Saltwater Ponds

Saltwater ponds can also be called marine ponds, as they are filled with saltwater like the sea, and contain some of the same species. Most salt water ponds lie at low points in Bermuda’s topography and they were filled as sea level rose following the last glaciation (Ice Age). Some of the ponds, e.g. Walsingham Pond, were formed by cave roof collapse, so they are technically sinks with cliffs around the edges. Others have gently sloping edges with mangroves or salt marshes along their shores.

Marine ponds are still connected to the sea through caves or tunnels in the rock; for this reason they can also be called Anchialine ponds. The degree of water exchange between the pond and the open sea when the tide rises and falls depends on the size of the connection and distance to the sea. Because of these variations, the environmental conditions in all saltwater ponds are different. Bermuda’s ponds have a range of temperature, salinity (saltiness), light, sediment in the water and inputs of plantkton and plant material. Also the depth of the pond, steepness of the sides, what type of material is on the bottom of the pond all influence what species are using the pond as habitat.

Mangrove Lake is the largest of Bermuda’s saltwater ponds at 30 acres (12.3 ha). Other large saltwater ponds include Trott’s Pond, Lover’s Lake, Walsingham Pond, Evan’s Pond, and Coney Island Pond.  There are also a number of man-made saltwater ponds in Bermuda, such as Bartram’s Pond, Blue Hole Pond and the pond at Cooper’s Island Nature Reserve. Spittal Pond differs from all other ponds in not having a permanent connection to the sea. It is generally considered a brackish pond, as it receives significant saltwater input from tidal flooding and storms, but after heavy rain it becomes very fresh.

Why are Saltwater Ponds Important?

Saltwater ponds are important as they support a high diversity of marine and brackish water species. Saltwater ponds are home to some of Bermuda’s threatened wildlife, such as the rare native Diamondback Terrapin, which is only found in Mangrove Lake and Trott’s Pond. Saltwater ponds also contain some endemic species, for example the endemic Bermuda Sargassum Weed (Sargassum bermudense) which is found in Walsingham Pond.

Saltwater ponds are a key habitat for resident and migratory birds. Ponds are used by migrant species of songbirds, waterfowl and occasionally birds of prey like ospreys and owls. They are also nesting sites for resident herons and gallinules.

Anchialine ponds are a relatively rare habitat type worldwide, as they are only found on coasts with limestone or volcanic rock. For this reason alone, Bermuda’s marine ponds are considered an important habitat.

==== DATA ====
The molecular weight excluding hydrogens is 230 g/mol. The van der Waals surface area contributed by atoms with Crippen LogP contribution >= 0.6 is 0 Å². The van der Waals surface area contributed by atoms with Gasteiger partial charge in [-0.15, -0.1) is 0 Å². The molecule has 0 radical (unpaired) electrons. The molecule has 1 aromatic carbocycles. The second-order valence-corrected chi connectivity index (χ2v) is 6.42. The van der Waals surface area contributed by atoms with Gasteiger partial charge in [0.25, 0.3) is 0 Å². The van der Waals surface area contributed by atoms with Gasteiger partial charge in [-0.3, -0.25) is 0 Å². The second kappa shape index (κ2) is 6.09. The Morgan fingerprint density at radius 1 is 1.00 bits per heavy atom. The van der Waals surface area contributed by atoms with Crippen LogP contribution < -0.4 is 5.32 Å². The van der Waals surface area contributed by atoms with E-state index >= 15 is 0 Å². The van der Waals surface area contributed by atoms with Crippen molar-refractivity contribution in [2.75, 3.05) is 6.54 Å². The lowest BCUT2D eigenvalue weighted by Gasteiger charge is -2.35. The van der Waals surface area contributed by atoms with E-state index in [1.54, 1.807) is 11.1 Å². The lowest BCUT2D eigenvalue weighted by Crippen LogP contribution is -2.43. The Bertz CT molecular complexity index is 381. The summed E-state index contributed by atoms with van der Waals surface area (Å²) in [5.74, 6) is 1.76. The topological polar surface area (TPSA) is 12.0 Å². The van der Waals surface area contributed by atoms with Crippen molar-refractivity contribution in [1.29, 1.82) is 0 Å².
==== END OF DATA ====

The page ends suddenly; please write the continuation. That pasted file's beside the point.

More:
Threats to Bermuda’s Saltwater Ponds

Pollution is the most serious threat to saltwater ponds. Pollutants such as pesticides, herbicides, fertilisers, oil and other chemicals enter the ponds by surface runoff from roads, golf courses, gardens and farmland. Pollutants, especially from sewage, also enter ponds by seeping into the groundwater. This is especially problematic in ponds that do not flush much when the tide changes, which is most of Bermuda’s ponds. Many of Bermuda’s wetlands were historically used for dumping garbage or were intentionally filled to make new land. Most of the historically dumped material is still present in the ponds.

Protecting Saltwater Ponds

Many of Bermuda’s salt water ponds lie within Nature Reserves or Parks. Evan’s Pond, Coney Island Pond, Blue Hole Pond, Cooper’s Island Pond and Lover’s Lake are all protected in the Bermuda National Parks and Nature Reserves system. Other ponds, notably Walsingham Pond, West Walsingham Pond, portions of Mangrove Lake and Bartram’s Pond are held in private or NGO-owned nature reserves.

Bermuda has 7 designated Ramsar sites under the Convention on Wetlands of International Importance Especially as Waterfowl Habitat (Ramsar Convention). One of these sites, Lovers Lake Nature Reserve, is a salt water pond.

Potential Species in Saltwater Pond HabitatsThe potential species in a saltwater pond varies and depends on the saltiness of the pond (salinity) and the type of connection it has with the sea. Another factor that influences species in a pond is the topography, for example a pond with steep sides will not have mangroves around the edge, while a gentle sided pond may have them. The presence of mangroves will attract other species to the pond, like birds. Some ponds reach very high water temperatures in summer, particularly if they are not shaded, which can reduce biodiversity

Pond-fringing mangroves are described on the mangrove habitat page. Mangroves are also important as a species inhabiting ponds, as they provide valuable ecological services to the pond; namely providing shade and shelter, providing firm attachment points for other species and providing leaf litter (falling leaves). When leaves fall into the pond they break down into nutrients that pond animals will eat.  

Walsingham Pond, as a collapsed cave, has lots of hard surfaces for attachment of animals and plants on its rocky walls. It also has mangroves of both species, giving another layer of habitat complexity. For these reasons, it is therefore not surprising that Walsingham Pond is Bermuda’s most biodiverse saltwater pond.

Plant and animal species found in Bermuda's saltwater ponds include:

Salt marshes occur on the edge of saltwater ponds and in sheltered coastal locations, like the heads of bays. They contain mostly coastal plants that are adapted to occasional flooding by seawater.

Plant and animal species found in pond edge salt marshes include:

Learn More:

Related Research: